Markets have turned highly volatile since the past few months and investors have multiple worries facing them currently. Prominent among them are:
Rising Inflation: The cost of commodities and primary goods is going up, pinching consumers. In order to keep a check and control on the same, RBI has resorted to rising the repo rates and has also hinted about more hikes in the coming months, till inflation is brought under its comfort level.
FPIs selling: On the other side, FPIs have been selling the Indian side of equities, owing to the global developments, valuation concerns and rising US fed rates. This has resulted in markets being pushed down further.
Rupee weakness: FPI selling along side higher import cost of fuel, amidst government economic support-led deficits, has made Indian rupee getting weaker against USD.
All of this resulted in investors getting shivers and it’s prompting them to sell their investments, fearing a further drop and also to stop SIPs.
Historical data: We would insist investors to take a breath and look at things from a long-term angle and not take decisions, speculating on the short-term volatilities.
Past corrections over 5 to 10 yrs: Markets have seen sharp declines in the past as well. Even if we were to look at the recent decade (refer chart below), markets turned highly volatile and have fallen during the episodes of the multiple scam gates, Demonitization, long-term capital gain tax imposition, the much sharper pandemic triggered nose-dive, etc. But eventually markets recovered, as and when more clarity and visibility emerged on the corporate earnings and economic front. During such times, the returns were lower or even negative in certain instances. It would really raise an important question among investors whether to continue with their SIPs or to stop it and redeem whatever was invested. But SIPs continued throughout corrections turned out to be highly profitable when markets eventually recovered. That’s an important aspect every investor should keep in mind when investing through SIPs.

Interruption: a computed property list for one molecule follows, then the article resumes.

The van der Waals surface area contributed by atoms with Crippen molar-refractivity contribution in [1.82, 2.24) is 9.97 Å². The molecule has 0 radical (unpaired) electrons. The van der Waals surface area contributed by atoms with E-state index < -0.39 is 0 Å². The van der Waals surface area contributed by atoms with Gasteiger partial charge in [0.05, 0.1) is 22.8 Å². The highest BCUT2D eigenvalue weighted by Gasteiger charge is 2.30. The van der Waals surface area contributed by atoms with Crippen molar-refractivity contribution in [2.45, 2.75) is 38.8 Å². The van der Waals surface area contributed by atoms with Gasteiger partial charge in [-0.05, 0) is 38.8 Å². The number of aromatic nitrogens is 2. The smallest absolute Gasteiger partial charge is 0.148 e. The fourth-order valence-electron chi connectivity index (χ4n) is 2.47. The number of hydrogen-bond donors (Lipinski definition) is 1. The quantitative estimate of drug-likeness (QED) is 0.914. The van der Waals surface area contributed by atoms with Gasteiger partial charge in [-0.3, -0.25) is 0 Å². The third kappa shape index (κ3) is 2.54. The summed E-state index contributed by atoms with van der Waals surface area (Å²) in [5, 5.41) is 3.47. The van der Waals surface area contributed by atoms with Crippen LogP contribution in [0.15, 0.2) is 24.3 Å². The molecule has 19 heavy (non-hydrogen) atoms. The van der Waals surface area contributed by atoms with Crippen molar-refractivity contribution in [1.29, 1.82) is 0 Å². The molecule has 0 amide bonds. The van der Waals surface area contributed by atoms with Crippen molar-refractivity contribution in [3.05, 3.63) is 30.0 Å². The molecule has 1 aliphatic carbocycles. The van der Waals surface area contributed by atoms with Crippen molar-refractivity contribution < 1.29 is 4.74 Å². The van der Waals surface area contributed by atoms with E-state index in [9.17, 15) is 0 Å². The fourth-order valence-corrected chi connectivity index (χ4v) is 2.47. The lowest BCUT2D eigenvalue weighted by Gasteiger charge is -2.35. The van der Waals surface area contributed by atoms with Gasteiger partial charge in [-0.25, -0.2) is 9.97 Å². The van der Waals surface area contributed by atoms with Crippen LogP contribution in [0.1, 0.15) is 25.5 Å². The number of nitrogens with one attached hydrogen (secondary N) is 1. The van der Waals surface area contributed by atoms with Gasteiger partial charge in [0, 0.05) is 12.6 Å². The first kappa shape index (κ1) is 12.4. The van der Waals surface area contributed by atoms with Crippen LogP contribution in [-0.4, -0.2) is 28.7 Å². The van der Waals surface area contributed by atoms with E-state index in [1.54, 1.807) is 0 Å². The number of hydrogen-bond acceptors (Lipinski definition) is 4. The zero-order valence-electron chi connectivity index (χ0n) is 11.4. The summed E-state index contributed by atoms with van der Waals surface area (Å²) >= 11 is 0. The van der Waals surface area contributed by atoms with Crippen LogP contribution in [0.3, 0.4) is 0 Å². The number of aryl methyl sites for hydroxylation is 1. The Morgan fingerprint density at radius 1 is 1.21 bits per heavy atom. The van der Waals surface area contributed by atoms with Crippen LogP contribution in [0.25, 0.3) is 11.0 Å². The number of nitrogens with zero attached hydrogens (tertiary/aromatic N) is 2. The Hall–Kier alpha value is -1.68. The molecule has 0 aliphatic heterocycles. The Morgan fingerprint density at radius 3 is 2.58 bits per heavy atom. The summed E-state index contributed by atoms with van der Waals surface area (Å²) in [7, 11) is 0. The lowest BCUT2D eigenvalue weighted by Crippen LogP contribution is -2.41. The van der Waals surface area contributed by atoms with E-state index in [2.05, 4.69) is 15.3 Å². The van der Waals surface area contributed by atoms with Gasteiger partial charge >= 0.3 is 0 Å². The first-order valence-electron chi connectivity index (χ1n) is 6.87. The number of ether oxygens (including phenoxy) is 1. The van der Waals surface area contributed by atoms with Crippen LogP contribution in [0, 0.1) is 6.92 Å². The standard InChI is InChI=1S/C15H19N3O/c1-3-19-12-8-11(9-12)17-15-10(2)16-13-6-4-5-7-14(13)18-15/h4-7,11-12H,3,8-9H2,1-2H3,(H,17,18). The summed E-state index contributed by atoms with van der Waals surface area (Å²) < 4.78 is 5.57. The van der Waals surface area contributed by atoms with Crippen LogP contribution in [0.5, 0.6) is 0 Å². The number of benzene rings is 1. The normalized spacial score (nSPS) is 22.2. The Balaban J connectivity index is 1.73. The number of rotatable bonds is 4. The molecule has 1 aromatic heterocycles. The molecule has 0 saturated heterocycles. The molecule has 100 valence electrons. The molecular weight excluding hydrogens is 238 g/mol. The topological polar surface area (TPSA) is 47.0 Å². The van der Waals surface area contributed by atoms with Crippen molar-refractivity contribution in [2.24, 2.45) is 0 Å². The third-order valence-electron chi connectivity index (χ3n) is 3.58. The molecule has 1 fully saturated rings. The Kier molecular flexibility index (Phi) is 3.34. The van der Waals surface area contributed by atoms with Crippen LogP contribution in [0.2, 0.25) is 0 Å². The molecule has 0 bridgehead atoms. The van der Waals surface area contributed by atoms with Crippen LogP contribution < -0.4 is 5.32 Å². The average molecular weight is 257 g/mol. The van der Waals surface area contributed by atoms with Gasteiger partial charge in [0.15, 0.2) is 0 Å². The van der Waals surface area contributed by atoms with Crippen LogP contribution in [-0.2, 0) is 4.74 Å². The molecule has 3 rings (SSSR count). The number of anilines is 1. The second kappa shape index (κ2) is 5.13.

Return & timing in SIPs: At times SIP investors think of timing the investments. What we need to understand is, the reason for starting an SIP is mainly to avoid timing the market. Very importantly, data over the past 20 years suggests that the SIP return (CAGR) from best timed investment and periodic investment is very close (monthly SIP). The key fact is, getting the best time right is very difficult and doing a periodic investment is very much possible.
In effect, we feel that investors should continue with their SIPs keeping their original goal points in mind. Given a possibility, they can increase the SIP amount especially during market corrections. One can create higher wealth by staying course and having patience.
(By Renjith RG, Associate Director at Geojit Financial Services)